Renter’s Rights: What You Need To Know

If you are a renter in North Carolina, you should be aware of your rights before entering into a rental agreement. Having this knowledge will help you avoid entering into a contract where your rights might not be fully recognized.

A Limit on Security Deposits

The If you are renting a house or apartment on a month-to-month basis or for a term of more than two months, your landlord can charge you a security deposit of up to one and a half month’s rent. He or she may also charge you a reasonable nonrefundable deposit if you have pets. The landlord must also provide you with information as to the name and address of the bank where the security deposit is being kept.

Your security deposit must be returned within 30 days if you move from the rental property. Any reductions to your deposit because of damage to the property or monies owed to the landlord must be accounted for.

Withholding Your Rent Payment

You are within your rights to withhold a rent payment or deduct repair expenses from your rent if you have notified your landlord about an important needed repair through writing. He or she must make the repair, for example resolving a heat, hot water or calling plumbing expert in any issue within a reasonable amount of time.

Late Fees

You have up to five days to pay your rent before your landlord can charge you a late fee. This fee cannot be more than $15 or five percent of your rent payment, whichever amount is greater.

Termination and Eviction Rules

Your landlord cannot file for eviction until your rent is ten days late. You can avoid eviction proceedings by paying your rent or moving before that 10-day milestone is reached.

Protection from Landlord Retaliation 

Your rent cannot be raised in a discriminatory manner, for example if you are of a different race. A landlord also cannot raise your rent in retaliation if you report them to the local housing agency for a legitimate reason, including unsafe conditions or failure to make repairs.

Knowing your rights as a renter can help protect you against future conflicts with your landlord.

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T. R. Lawing Realty has been asked to be the featured property manager on a new distance-learning site in Charlotte.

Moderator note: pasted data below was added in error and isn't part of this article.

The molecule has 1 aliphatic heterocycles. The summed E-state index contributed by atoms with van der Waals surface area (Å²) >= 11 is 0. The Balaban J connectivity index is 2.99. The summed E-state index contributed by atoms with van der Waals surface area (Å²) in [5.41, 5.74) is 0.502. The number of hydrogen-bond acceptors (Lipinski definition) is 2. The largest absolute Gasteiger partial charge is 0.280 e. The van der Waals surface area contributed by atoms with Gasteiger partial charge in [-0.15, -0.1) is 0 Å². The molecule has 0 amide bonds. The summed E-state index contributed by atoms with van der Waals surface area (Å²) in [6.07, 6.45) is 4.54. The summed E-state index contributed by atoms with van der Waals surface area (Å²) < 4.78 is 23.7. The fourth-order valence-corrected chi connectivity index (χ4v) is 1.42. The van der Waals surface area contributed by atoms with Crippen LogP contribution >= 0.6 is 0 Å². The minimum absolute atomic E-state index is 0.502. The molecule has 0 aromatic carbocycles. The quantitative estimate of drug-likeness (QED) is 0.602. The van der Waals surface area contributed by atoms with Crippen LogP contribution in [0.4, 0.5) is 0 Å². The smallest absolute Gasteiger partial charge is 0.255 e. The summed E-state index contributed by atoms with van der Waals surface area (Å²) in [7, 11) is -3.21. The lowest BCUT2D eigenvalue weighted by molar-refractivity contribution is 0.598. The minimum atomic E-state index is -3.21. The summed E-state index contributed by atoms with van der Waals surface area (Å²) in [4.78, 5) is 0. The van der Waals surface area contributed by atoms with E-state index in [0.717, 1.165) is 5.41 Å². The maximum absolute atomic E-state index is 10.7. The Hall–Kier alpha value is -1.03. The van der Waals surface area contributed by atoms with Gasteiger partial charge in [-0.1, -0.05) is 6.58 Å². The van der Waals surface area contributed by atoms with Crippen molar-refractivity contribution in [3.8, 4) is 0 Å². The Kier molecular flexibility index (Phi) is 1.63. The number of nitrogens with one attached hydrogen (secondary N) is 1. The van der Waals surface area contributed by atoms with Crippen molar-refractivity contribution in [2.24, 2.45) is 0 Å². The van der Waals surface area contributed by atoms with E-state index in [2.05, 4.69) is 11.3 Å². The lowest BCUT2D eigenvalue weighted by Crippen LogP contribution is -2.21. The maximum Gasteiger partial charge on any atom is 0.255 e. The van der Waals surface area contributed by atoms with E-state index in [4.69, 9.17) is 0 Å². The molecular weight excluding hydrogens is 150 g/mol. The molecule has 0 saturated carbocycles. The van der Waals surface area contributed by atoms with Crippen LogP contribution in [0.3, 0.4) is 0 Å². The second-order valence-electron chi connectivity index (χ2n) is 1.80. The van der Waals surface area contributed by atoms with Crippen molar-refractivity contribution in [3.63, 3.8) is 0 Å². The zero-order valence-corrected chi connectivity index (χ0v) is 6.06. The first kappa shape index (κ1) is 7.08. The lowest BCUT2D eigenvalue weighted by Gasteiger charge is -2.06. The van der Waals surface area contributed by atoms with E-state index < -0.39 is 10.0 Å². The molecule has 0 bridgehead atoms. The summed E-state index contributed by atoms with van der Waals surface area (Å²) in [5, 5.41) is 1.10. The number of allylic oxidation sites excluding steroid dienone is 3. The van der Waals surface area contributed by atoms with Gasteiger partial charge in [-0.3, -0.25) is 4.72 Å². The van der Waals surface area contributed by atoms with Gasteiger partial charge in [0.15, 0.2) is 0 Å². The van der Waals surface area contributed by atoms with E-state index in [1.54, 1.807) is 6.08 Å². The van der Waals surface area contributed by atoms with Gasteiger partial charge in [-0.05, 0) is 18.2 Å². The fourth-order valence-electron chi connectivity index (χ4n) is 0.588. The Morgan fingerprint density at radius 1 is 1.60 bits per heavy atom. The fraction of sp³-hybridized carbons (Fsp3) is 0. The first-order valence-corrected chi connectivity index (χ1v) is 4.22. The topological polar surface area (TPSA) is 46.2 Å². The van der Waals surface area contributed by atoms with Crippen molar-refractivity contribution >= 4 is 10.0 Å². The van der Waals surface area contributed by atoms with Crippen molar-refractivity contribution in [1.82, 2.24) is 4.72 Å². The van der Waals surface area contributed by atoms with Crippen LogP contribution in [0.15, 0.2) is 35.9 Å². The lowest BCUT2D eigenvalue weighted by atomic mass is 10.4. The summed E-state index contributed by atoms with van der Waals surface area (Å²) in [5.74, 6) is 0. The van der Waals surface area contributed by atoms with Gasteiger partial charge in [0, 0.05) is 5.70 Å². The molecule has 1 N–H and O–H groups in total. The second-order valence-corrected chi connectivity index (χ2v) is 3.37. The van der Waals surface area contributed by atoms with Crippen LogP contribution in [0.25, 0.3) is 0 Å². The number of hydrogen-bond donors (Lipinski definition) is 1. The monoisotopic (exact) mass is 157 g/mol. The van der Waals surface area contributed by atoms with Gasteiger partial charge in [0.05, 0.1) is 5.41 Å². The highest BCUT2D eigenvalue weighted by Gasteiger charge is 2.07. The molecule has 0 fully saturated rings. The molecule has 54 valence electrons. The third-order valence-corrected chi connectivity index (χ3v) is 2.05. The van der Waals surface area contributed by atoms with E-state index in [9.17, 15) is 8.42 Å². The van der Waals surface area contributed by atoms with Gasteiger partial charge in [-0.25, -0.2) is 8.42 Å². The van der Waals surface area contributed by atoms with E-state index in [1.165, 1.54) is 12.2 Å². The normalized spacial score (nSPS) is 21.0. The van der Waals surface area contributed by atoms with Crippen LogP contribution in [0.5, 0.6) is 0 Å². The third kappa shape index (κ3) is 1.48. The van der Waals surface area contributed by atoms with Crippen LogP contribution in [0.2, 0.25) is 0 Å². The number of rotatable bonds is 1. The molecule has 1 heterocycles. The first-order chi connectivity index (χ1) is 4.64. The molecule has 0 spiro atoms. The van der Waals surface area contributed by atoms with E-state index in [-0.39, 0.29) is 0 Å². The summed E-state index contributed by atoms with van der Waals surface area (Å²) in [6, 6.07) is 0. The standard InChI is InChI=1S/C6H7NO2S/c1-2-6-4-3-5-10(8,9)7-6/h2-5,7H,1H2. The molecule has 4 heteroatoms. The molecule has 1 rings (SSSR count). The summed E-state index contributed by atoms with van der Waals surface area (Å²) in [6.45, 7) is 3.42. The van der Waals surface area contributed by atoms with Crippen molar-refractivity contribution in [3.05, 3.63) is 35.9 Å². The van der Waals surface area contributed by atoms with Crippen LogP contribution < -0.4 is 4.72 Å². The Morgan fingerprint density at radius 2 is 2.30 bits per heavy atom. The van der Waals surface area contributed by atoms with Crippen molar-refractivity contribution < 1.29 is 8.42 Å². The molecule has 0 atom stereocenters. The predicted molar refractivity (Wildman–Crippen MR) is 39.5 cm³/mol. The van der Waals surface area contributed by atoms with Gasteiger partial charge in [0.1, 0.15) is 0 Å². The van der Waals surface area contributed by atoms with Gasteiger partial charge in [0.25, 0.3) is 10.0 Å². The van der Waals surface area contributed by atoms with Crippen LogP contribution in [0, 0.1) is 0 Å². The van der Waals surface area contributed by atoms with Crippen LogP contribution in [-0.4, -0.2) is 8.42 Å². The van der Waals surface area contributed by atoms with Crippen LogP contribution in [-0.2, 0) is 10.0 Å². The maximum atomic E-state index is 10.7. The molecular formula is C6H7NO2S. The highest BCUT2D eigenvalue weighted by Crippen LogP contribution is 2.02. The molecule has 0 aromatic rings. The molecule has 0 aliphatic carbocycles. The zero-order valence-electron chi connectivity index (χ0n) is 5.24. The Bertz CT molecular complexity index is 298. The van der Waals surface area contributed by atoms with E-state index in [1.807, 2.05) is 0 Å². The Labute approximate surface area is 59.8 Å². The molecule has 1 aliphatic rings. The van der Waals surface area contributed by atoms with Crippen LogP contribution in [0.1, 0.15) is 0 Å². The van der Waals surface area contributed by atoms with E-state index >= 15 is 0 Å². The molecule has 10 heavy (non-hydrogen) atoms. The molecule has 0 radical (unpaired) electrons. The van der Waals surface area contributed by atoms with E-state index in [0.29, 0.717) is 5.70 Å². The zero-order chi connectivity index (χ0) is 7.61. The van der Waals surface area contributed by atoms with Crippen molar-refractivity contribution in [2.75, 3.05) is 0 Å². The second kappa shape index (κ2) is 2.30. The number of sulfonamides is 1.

Real Time Learn is a new venture of Steve Connell formally with the Superior School of Real Estate.

Hopefully, a large number of Realtors will see our video, featuring our President, Thomas R. Lawing, Jr. and learn something about the rental market and our rental application process.

Here is the link…

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5 ways to get involved in your new community in Charlotte

eing new to a neighborhood can be a little scary, but it can also be quite exciting! When you’re new, everything else is new, too. There are experiences and acquaintances waiting for you to find them around every corner.

Here are five ways you can get involved in your new community in Charlotte:

1. Volunteer

It doesn’t matter where your passions lie or what you may be interested in doing, there’s bound to be a volunteer organizationthat can use your services. Find an organization or three that seem interesting, and set aside some time to donate to the cause. This is a great way to meet like-minded people while doing great things.

2. Take a Class

Explore something you’ve never done before by taking a class that’s open to the community. Classes and workshops are a great way to expand your horizons while simultaneously expanding your social circle.

3. Join a Group

LinkedIn is a great place to meet people who share similar professional interests. Join a few groups where people in similar roles, industries, or places in their professional development come together so you can bounce ideas off each other and learn how to network in your new city.

4. Be Neighborly

If you’ve never heard of, this might be the perfect time to educate yourself. This social media platform is created specifically for neighborly bonding, helping to keep residents apprised of certain issues while alerting the community-at-large of awesome events and opportunities. Here, you’ll find out about neighborhood block parties, discover people who need services you may be able to offer, find otherwise unpublished volunteer opportunities, and get an overall sense of the people who live a few doors down from you.

5. Unite with a Religious Organization

Although religion isn’t for everyone, it can be a great place to turn if you’re feeling a little lost. Look for a congregation that fits your personal values, goals, and overall needs. Remember, you are not committed to joining any cause, so if the first place or two you try out isn’t a good fit, there’s probably something else out there that will be a better match.

The key to settling into your new Charlotte community is finding the perfect apartment for your lifestyle and budgetary needs. Employ the help of a skilled Realtor to ensure you land in a neighborhood that’s just right for your new start!